Moreover, you should prepare creative solutions for topics the parents may enquire about during your interview. Of course, you can’t know in advance what they’re going to ask you but it may be worth looking at common childcare issues, for example.

Apart from that, don’t forget to double-check the background of the family you’re about to start working for. Ask the agency for as much information as you can - if the family is high profile you may also consider a Google search or checking out social media to see if you can find out more information about whether the family is right for you.

 

Introduce communication rules

 

Even if both you and the family you are interviewing with come from the same cultural background, there will need to be clear communication rules. To be more precise, nannies and parents should stick to topics related to the child or children’s wellbeing. As a general rule, private matters should be avoided in everyday communication.

This becomes an even more important question when considering a move to culturally different surroundings. In this scenario it’s advisable not to bring up any political or religious beliefs. If you’re about to spend a period of time in a more liberal part of the world and you have more conservative attitudes, you should avoid discussing any such delicate subjects with the parents.

It works the other way around too; while it’s clear that you need to know as much as possible about the kids you’re going to look after, the less you know about their parents’ private life, the better for you.

These rules need to be stressed at the interview with each and every candidate. Additionally, there can be a special annex of the candidate/client agreement to cover this topic.

 

Adapt the salary to the conditions

 

The largest issue nannies working in the families of digital nomads is the temporary nature of the position in question. On the one hand, we have parents who want to ensure the best possible care for their children. On the other, we have childcare professionals who need a stable and permanent job. If a nanny receives an offer with a three-month contract, she might not be able to find another job for a long period of time afterward. Because of that, nannies who want to take care of kids from families that often move will ask for conditions that are above average.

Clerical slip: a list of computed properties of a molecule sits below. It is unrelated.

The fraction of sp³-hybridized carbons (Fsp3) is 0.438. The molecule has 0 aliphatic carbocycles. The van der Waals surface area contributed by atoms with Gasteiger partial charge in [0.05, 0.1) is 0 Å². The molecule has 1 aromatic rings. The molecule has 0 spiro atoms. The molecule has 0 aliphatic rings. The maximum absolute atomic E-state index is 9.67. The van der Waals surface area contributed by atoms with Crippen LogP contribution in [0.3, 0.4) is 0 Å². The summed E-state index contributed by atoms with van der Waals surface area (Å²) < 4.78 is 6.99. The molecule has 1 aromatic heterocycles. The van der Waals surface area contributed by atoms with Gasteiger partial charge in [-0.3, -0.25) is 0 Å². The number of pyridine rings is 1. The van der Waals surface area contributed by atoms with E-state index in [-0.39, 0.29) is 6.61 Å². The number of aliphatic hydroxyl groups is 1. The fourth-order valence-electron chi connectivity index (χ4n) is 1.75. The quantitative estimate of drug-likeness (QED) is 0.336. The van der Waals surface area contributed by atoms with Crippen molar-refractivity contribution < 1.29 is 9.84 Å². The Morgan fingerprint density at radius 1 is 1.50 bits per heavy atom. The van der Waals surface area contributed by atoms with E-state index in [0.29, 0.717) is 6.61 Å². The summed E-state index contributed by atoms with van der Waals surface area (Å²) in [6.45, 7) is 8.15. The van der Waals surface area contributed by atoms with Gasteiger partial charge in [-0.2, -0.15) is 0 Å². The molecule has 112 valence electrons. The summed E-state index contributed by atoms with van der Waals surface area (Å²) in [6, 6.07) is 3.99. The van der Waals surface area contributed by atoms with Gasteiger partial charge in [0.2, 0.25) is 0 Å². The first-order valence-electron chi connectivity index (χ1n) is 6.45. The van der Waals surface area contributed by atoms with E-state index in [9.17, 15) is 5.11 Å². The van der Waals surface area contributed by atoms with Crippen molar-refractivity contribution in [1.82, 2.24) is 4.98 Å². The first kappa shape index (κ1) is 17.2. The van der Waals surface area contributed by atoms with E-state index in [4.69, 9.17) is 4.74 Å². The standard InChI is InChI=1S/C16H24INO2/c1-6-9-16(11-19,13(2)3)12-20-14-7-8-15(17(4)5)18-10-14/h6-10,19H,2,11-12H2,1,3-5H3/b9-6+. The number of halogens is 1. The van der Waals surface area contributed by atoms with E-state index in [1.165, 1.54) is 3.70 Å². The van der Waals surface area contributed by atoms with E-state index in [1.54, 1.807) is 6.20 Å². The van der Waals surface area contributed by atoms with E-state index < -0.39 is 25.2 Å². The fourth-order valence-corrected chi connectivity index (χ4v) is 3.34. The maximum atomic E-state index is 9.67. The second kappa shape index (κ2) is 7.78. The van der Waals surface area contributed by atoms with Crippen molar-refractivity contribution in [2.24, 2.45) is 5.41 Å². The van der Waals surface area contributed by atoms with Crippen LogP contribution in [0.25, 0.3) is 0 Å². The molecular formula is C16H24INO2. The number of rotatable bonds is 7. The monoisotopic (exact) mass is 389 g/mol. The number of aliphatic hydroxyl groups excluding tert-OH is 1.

When a nanny is offered a six-month income for a three-month period with a family, she’ll be more eager to start working right away. As the period of time with the same family increases, the nanny may also show some flexibility and accept a slight lower monthly payment in exchange for a more stable position.

Finally, bear in mind that looking after kids overseas or whilst travelling is something that’s more expensive than ordinary childcare services no matter where you work.

 

In conclusion...

 

Although the comfort of the ‘nomadic’ lifestyle inevitably changes when these nomads become digital parents, they can still live their life on the move. However, the key prerequisite for this is to hire reliable nannies everywhere they go.

Working as a nanny in the families of digital nomads is both exciting and fulfilling. The lifestyle of such families includes freedom and flexibility but it also brings a significant level of uncertainty for nannies.

Nannies who want to specialise in childcare for such families need to learn how to deal with potential cultural differences between and their clients. We hope that the tips discussed in this article will help you to overcome these obstacles and become a versatile nanny, able to work with all sorts of modern families.